We are thrilled to have James Scott Bell, the award winning author of both suspense and historical intrigue, on our site today. His book on writing, Write Great Fiction: Plot and Structure, is one of the most popular writing books available today. Here’s what he had to say in a recent interview with KMIS.
LISA: Tell us some of the background behind the idea for this new thriller series and give us a blurb for Try Dying.
JIM: It looked like a freak accident. A guy shoots himself, falls off a bridge, and hits a car driven by a young school teacher, killing her. She is engaged to the lead character, Ty Buchanan. When he gets information that it may have been murder, he is forced into the mean streets to find out what happened. Because no one believes what he comes to know is true…and there are plenty of people who want to stop him from finding out any more.
The idea for the book came out of a news item I saw. A man in South Los Angeles shot his wife then drove to a freeway connector, shot himself, and fell 100 feet to the traffic below, killing a woman in a car. It just stuck with me.
LISA: Could you tell us a bit about the research required for one of your thrillers?
JIM: Usually I have to brush up on the law and legal procedure, as there are criminal justice issues. I also like to visit each setting and take photos, to make them as true as possible on the page. Some I make up, then the research is quite easy.
LISA: What advice could you share with fellow authors on the research process?
JIM: Nurture experts who can help you, by not wasting their time, being smart with your questions (which means doing some research on your own first) and following up with thank you notes. If they've been particularly helpful, a small gift (like a Starbucks card) is nice.
LISA: What do you see as the essentials elements in a suspense/thriller?
JIM: You have to start with a great lead character. In fact, with any fiction, you have to have a lead people will care enough about to follow. Then you need an opposition character who is stronger than the lead, and has a really good reason for wanting him dead.
If you look at the master, Alfred Hitchcock, you'll find this over and over. The innocent man who is caught up in terrible danger through some fluke. And the villain is always formidable. My favorite Hitchcock villains are Joseph Cotton in Shadow of a Doubt; Robert Walker in Strangers on a Train; and James Mason in North by Northwest.
Oh yeah, and death. That has to be an imminent possibility for the suspense to work. But as I point out in my book on writing, Plot & Structure, there are three kinds of death: physical, professional and psychological. You have to have one of these as a possibility or the suspense will fall flat.
LISA: What is the process you use when writing a mystery/suspense? In other words are you a plotter or more of a seat of your pants writer. (We have many unpublished authors coming to our site to learn more, so anything you want to include here would be great.)
JIM: I need to know where I'm going, though not all the turns I need to get there. So I map out my first act, to my first "doorway of no return" (I talk about this in Plot & Structure). I have to know who did the bad thing and why and how the lead gets pulled in. Then I have "signpost" scenes I know have to be there. This is a fun thing to do, BTW. Just sit for half an hour and make up random scenes (put them on cards) and then shuffle them and see if any make sense. Find spots for the good ones.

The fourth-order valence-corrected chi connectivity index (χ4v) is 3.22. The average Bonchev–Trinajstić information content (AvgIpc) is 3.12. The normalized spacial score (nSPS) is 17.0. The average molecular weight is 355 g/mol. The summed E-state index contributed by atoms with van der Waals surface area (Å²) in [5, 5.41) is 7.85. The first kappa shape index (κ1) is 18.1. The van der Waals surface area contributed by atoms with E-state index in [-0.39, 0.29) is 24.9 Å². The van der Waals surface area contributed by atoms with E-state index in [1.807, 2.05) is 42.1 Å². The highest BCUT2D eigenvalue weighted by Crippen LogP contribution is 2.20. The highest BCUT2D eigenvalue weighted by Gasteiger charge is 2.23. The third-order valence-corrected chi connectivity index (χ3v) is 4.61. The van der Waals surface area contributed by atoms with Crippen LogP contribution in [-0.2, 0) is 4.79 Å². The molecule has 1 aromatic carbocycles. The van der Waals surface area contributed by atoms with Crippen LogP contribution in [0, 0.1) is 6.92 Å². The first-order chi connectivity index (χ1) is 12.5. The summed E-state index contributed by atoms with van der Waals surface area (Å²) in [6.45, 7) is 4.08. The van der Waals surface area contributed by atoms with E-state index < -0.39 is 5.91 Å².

LISA: What is your system to keep the story, clues, and characters organized?
JIM: I wish I had one. I just keep hoping I remember stuff.
I do use the comment feature on Word a lot. I'll drop in comments and ideas. I've also used these for a sort of "running outline" of the book. That's a good idea, too. Keep a summary of the story going as you write.
LISA: In developing your characters, are there any key elements you see as essential in the process?
JIM: I have to see and hear my characters before I can write. So I'll cast them. The nice thing is we have the whole history of movies to draw from, and no one is the wiser. I can combined actors, or even use an actor of the opposite sex for awhile to get some different aspects cooking. I did that in Sins of the Fathers. I had a female criminal defense lawyer for my lead, and wasn't quite connecting. Then I case Joe Pesci in the role. Now she came alive! I played with that for awhile.
I also do a "voice journal" for my main characters. It's free form journal of just them talking. I do this until I start to hear their voice. When I can, I'm ready to write.
LISA: I find in my own writing that I often grow alongside my characters, especially spiritually. Is there a character who you relate to in Try Dying, or who made an input on your life?
JIM: I think the character of Father Bob is the one who is going to provide a lot of insight, kind of like Meyer did for Travis McGee in the series by John D. MacDonald. He becomes a kind of moral weathervane for Ty Buchanan, who is somewhat adrift.
LISA: As the author of Plot & Structure, can you give us a plug on this book?
JIM: If you have a look at the amazon.com page, you'll see the comments. I wrote it to be helpful, but I never expected such an outpouring. It warms my teacher's heart. We're all in this thing together, writing better and better books. Let us go forth and do it.
A special thanks to Jim for being a part of our site!
As a BONUS
, he's offered to answer three or four of your questions in an exclusive question and answer post. So here's your chance to ask that burning question to an expert. Leave your questions as a comment below. We will then choose several questions from the comments that will be posted with his answers in a separate post next week.